a large tablet with inscription, fragmented and pieced together, and three small tablets
Image Number: 8756b

A group of inscribed clay tablets found in a room in the Hall of Justice. All of these tablets after being recovered are baked in an improvised furnace at the house of the Joint Expedition, to prevent them from disintegration. They can then be cleaned without injury. The tablets shown have been subjected to both these processes.

The larger tablet gives details of information about the management of the factory connected with the Government of Ur. It was within the sacred enclosure of the Temple and came within the Administration of the City and the Temple. A number of tablets have been found relating to this cloth factory. It employed 98 women and 63 children at its looms and the tablet here shown is the record for one month of the rations issued to these women and children, for all of which they where charged, each having a separate account.

The next largest tablet on the illustration opposite is a receipt for gold and silver paid into the government Treasury. The next is a receipt for the sheepskins also paid into the Treasury and the smallest is likewise a receipt.

It is clear from such records that the building trade at Ur was developed along many lines corresponding to many uses. There were temples, palaces, office buildings, treasuries, libraries, dwellings and many other classes of buildings.

The members of the Joint Expedition of the University Museum and the British Museum at Ur, beside the Hall of Justice, season 1924-25. The amount of sand and debris that has to be removed in the clearance of such a building may be realized from the fact that none of these walls were visible when the excavation began.

Stone with a round divot and inscription
Door Socket of Gimil-Sin about 2000 B.C. The inscription reads: to Gimil-Sin beloved of [the God] Enlil, the King whom Enlil has chosen as the delight of his heart; the mighty ruler, King of Ur, King of the four quarters of the world, his god, Lugal-ma-gurri, commandant of the fortress, vice regent of Ur, his servant, has built this beloved temple.
Image Number: 8763a
stone with two columns of inscriptions
Green feldspar Door Socket of Sinbalatsu-ikbi 650 B.C. Time of Ashurbanapal. Inscription on the under side recording the restoration of the Gateway leading to the Ziggurat. This gate is tated to have been in the middle of the Terrace of the Temenos on the processional way piercing the massive walls. The gate itself is described as having been made of boxwood, studded with bronze nails. Its knob was of gold and its lock of silver. It was bound with plates of silverplated bronze.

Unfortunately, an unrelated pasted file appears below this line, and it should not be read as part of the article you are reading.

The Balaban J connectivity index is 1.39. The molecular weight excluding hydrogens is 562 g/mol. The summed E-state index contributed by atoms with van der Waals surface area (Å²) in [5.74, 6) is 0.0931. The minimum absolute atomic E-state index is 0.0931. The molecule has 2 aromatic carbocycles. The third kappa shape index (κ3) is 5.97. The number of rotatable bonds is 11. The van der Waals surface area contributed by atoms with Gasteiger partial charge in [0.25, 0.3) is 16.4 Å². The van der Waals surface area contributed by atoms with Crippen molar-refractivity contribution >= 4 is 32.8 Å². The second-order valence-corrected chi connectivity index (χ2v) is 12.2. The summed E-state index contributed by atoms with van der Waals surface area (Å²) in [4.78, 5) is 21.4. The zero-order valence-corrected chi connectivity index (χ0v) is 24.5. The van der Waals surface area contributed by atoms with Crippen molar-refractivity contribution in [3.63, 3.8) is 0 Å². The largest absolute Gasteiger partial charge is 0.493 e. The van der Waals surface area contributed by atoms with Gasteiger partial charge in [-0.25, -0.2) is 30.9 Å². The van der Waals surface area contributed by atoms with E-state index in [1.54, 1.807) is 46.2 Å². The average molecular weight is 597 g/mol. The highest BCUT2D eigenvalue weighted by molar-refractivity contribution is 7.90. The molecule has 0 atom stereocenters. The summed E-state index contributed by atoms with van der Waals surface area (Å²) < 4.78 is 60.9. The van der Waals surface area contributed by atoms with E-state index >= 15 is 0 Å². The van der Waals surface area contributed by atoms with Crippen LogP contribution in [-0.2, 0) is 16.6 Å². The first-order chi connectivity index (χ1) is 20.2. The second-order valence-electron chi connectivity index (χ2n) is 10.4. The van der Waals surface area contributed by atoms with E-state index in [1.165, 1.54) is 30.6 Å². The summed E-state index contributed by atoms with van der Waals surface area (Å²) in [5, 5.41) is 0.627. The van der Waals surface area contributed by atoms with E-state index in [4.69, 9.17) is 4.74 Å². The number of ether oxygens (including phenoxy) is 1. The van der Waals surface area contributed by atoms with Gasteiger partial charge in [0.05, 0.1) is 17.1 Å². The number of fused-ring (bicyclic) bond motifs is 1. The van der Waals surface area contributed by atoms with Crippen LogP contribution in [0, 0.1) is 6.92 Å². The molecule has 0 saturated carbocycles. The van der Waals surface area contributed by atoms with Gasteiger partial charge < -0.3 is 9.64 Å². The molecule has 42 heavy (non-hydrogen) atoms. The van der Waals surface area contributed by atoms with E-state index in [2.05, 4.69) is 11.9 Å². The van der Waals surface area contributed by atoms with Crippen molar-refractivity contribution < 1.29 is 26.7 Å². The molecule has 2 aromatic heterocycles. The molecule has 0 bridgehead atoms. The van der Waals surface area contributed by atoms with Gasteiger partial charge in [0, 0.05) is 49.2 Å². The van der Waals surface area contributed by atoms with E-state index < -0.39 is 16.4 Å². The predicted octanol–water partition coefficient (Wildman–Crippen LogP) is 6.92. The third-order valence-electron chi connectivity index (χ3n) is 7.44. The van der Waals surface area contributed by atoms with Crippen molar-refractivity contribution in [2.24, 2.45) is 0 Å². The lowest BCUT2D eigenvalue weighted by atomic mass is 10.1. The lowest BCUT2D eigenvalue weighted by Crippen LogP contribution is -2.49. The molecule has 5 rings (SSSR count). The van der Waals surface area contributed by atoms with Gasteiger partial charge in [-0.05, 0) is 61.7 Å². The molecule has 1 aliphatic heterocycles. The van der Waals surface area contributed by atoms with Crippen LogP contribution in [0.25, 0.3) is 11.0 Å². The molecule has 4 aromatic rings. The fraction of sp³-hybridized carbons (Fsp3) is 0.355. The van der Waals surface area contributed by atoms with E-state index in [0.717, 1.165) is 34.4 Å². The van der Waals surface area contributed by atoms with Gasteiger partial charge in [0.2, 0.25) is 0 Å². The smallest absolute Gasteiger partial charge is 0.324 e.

Image Numbers: 8452, 8453
stone with round divot at the top and inscription beneath
Door Socket of Bur-Sin, about 2000 B.C. The inscription contains a dedication by this King, of the temple that he built to Ningal consort of the Moon God. The door socket was found in the ruins of the house of this goddess.
Image Number: 190400

stone with conical projection, and inscription on the base
Door Socket of Ur-Engur-2600 B.C. This example is unique in that it still retains in its socket, the bronze shoe of the wooden pivot in which the door was hung. Both the bronze shoe and the stone socket contain the same inscription: Ur-Engur, King of Ur, has built the house of Nannar [The Moon God].
Image Number: 9108

rectangular stone with inscription
Door Socket of Bur-Sin, about 2000 B.C. On this stone are fifty two lines of inscription describing the building of the Hall of Justice for Nannar [The Moon Good].
Image Number: 190435

The position and function of the door socket in the architectural and ceremonial life of Ur is explained on page 222. The door sockets are usually made of diorite, a very hard, fine grained black stone. The inscription in each case gives the name of the king in whose reign the building was erected, together with mention of the principal events with which his reign is connected. Sometimes also there are lines of magic, a curse or an incantation. A door socket of Ur-Engur, for instance, found in the Hall of Justice or Place of Judgment, recording the name and works of King Ur-Engur, lays a curse in the name of the Moon God and his wife on anyone who shall remove the stone. It reminds one of Shakespeare’s lines on his tomb. Some of the door sockets are shown on the following pages.